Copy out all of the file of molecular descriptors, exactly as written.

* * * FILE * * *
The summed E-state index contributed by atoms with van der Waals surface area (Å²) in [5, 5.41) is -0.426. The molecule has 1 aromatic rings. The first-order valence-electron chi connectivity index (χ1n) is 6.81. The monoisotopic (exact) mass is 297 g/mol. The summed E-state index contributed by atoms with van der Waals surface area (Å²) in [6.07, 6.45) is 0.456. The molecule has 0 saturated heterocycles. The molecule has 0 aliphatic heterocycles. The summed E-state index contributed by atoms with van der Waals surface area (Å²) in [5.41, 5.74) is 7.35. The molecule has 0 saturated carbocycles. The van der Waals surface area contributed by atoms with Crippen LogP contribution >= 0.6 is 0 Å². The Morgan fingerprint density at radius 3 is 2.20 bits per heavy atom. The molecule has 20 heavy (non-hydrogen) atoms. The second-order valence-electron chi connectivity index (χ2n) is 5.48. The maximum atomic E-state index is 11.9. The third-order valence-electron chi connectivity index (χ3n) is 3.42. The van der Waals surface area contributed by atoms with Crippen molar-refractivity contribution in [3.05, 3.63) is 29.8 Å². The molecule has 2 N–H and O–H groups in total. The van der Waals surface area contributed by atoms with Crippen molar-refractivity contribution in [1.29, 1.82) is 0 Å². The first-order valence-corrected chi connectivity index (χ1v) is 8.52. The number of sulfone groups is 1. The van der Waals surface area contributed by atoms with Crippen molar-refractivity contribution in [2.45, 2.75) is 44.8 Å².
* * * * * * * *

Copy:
The summed E-state index contributed by atoms with van der Waals surface area (Å²) in [5, 5.41) is -0.426. The molecule has 1 aromatic rings. The first-order valence-electron chi connectivity index (χ1n) is 6.81. The monoisotopic (exact) mass is 297 g/mol. The summed E-state index contributed by atoms with van der Waals surface area (Å²) in [6.07, 6.45) is 0.456. The molecule has 0 saturated heterocycles. The molecule has 0 aliphatic heterocycles. The summed E-state index contributed by atoms with van der Waals surface area (Å²) in [5.41, 5.74) is 7.35. The molecule has 0 saturated carbocycles. The van der Waals surface area contributed by atoms with Crippen LogP contribution >= 0.6 is 0 Å². The Morgan fingerprint density at radius 3 is 2.20 bits per heavy atom. The molecule has 20 heavy (non-hydrogen) atoms. The second-order valence-electron chi connectivity index (χ2n) is 5.48. The maximum atomic E-state index is 11.9. The third-order valence-electron chi connectivity index (χ3n) is 3.42. The van der Waals surface area contributed by atoms with Crippen molar-refractivity contribution in [3.05, 3.63) is 29.8 Å². The molecule has 2 N–H and O–H groups in total. The van der Waals surface area contributed by atoms with Crippen molar-refractivity contribution in [1.29, 1.82) is 0 Å². The first-order valence-corrected chi connectivity index (χ1v) is 8.52. The number of sulfone groups is 1. The van der Waals surface area contributed by atoms with Crippen molar-refractivity contribution in [2.45, 2.75) is 44.8 Å².